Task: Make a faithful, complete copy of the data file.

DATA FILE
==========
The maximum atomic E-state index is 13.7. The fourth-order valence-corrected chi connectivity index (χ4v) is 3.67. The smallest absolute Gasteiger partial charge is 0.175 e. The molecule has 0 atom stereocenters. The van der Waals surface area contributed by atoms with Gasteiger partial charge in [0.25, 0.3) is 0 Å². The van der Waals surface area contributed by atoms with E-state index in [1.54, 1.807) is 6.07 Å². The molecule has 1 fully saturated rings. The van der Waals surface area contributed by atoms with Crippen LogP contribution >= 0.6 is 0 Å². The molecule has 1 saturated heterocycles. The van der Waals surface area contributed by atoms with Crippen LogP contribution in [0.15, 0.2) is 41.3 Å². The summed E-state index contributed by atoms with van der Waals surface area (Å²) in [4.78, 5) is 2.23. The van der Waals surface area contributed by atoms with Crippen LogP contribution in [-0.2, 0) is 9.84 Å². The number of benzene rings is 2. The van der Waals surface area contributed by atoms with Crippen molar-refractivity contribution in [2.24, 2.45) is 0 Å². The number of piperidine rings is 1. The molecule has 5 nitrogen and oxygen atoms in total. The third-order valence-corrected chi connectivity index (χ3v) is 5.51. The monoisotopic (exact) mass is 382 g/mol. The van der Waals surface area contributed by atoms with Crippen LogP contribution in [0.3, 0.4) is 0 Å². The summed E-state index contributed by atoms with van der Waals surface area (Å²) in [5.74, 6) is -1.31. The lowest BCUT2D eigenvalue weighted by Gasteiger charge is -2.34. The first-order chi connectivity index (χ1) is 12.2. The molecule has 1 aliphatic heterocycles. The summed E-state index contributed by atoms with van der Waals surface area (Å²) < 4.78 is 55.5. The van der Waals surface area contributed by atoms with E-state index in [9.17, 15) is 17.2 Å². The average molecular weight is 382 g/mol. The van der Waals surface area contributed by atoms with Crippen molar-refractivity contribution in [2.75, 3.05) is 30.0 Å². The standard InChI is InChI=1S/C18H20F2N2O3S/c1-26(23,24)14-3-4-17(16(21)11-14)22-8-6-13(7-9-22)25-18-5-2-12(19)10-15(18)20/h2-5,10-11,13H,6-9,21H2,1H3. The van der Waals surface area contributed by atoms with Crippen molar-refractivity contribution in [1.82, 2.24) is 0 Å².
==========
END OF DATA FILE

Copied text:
The maximum atomic E-state index is 13.7. The fourth-order valence-corrected chi connectivity index (χ4v) is 3.67. The smallest absolute Gasteiger partial charge is 0.175 e. The molecule has 0 atom stereocenters. The van der Waals surface area contributed by atoms with Gasteiger partial charge in [0.25, 0.3) is 0 Å². The van der Waals surface area contributed by atoms with E-state index in [1.54, 1.807) is 6.07 Å². The molecule has 1 fully saturated rings. The van der Waals surface area contributed by atoms with Crippen LogP contribution >= 0.6 is 0 Å². The molecule has 1 saturated heterocycles. The van der Waals surface area contributed by atoms with Crippen LogP contribution in [0.15, 0.2) is 41.3 Å². The summed E-state index contributed by atoms with van der Waals surface area (Å²) in [4.78, 5) is 2.23. The van der Waals surface area contributed by atoms with Crippen LogP contribution in [-0.2, 0) is 9.84 Å². The number of benzene rings is 2. The van der Waals surface area contributed by atoms with Crippen molar-refractivity contribution in [2.24, 2.45) is 0 Å². The number of piperidine rings is 1. The molecule has 5 nitrogen and oxygen atoms in total. The third-order valence-corrected chi connectivity index (χ3v) is 5.51. The monoisotopic (exact) mass is 382 g/mol. The van der Waals surface area contributed by atoms with Crippen LogP contribution in [0.3, 0.4) is 0 Å². The summed E-state index contributed by atoms with van der Waals surface area (Å²) in [5.74, 6) is -1.31. The lowest BCUT2D eigenvalue weighted by Gasteiger charge is -2.34. The first-order chi connectivity index (χ1) is 12.2. The molecule has 1 aliphatic heterocycles. The summed E-state index contributed by atoms with van der Waals surface area (Å²) < 4.78 is 55.5. The van der Waals surface area contributed by atoms with E-state index in [9.17, 15) is 17.2 Å². The average molecular weight is 382 g/mol. The van der Waals surface area contributed by atoms with Crippen molar-refractivity contribution in [2.75, 3.05) is 30.0 Å². The standard InChI is InChI=1S/C18H20F2N2O3S/c1-26(23,24)14-3-4-17(16(21)11-14)22-8-6-13(7-9-22)25-18-5-2-12(19)10-15(18)20/h2-5,10-11,13H,6-9,21H2,1H3. The van der Waals surface area contributed by atoms with Crippen molar-refractivity contribution in [1.82, 2.24) is 0 Å².